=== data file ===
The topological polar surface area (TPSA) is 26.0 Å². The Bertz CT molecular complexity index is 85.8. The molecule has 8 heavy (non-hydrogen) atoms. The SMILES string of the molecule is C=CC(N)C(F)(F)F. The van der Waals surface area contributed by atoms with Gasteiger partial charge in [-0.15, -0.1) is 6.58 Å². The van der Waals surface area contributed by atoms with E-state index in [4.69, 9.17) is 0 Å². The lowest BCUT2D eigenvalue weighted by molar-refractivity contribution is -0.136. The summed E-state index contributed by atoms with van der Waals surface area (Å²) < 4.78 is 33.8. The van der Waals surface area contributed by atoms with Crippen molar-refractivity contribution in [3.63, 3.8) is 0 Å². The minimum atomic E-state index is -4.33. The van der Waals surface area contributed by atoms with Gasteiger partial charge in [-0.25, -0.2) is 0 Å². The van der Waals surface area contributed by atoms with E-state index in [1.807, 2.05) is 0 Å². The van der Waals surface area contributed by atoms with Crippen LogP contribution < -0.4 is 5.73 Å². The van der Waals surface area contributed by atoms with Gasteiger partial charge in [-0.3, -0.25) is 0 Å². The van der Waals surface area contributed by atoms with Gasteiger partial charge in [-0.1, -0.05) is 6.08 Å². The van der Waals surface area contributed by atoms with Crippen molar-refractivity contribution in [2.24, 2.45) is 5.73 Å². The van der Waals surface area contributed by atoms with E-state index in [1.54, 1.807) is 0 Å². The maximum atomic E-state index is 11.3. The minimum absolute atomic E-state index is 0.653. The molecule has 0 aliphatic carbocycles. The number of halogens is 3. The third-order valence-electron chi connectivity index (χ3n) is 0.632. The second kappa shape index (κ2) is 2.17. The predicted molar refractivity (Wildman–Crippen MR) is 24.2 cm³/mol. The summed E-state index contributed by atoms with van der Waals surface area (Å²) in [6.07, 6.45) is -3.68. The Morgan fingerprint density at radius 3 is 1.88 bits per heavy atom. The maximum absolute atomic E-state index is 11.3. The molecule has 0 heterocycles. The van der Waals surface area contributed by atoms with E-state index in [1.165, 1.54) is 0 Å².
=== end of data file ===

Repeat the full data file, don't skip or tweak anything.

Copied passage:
The topological polar surface area (TPSA) is 26.0 Å². The Bertz CT molecular complexity index is 85.8. The molecule has 8 heavy (non-hydrogen) atoms. The SMILES string of the molecule is C=CC(N)C(F)(F)F. The van der Waals surface area contributed by atoms with Gasteiger partial charge in [-0.15, -0.1) is 6.58 Å². The van der Waals surface area contributed by atoms with E-state index in [4.69, 9.17) is 0 Å². The lowest BCUT2D eigenvalue weighted by molar-refractivity contribution is -0.136. The summed E-state index contributed by atoms with van der Waals surface area (Å²) < 4.78 is 33.8. The van der Waals surface area contributed by atoms with Crippen molar-refractivity contribution in [3.63, 3.8) is 0 Å². The minimum atomic E-state index is -4.33. The van der Waals surface area contributed by atoms with Gasteiger partial charge in [-0.25, -0.2) is 0 Å². The van der Waals surface area contributed by atoms with E-state index in [1.807, 2.05) is 0 Å². The van der Waals surface area contributed by atoms with Crippen LogP contribution < -0.4 is 5.73 Å². The van der Waals surface area contributed by atoms with Gasteiger partial charge in [-0.3, -0.25) is 0 Å². The van der Waals surface area contributed by atoms with Gasteiger partial charge in [-0.1, -0.05) is 6.08 Å². The van der Waals surface area contributed by atoms with Crippen molar-refractivity contribution in [2.24, 2.45) is 5.73 Å². The van der Waals surface area contributed by atoms with E-state index in [1.54, 1.807) is 0 Å². The maximum atomic E-state index is 11.3. The minimum absolute atomic E-state index is 0.653. The molecule has 0 aliphatic carbocycles. The number of halogens is 3. The third-order valence-electron chi connectivity index (χ3n) is 0.632. The second kappa shape index (κ2) is 2.17. The predicted molar refractivity (Wildman–Crippen MR) is 24.2 cm³/mol. The summed E-state index contributed by atoms with van der Waals surface area (Å²) in [6.07, 6.45) is -3.68. The Morgan fingerprint density at radius 3 is 1.88 bits per heavy atom. The maximum absolute atomic E-state index is 11.3. The molecule has 0 heterocycles. The van der Waals surface area contributed by atoms with E-state index in [1.165, 1.54) is 0 Å².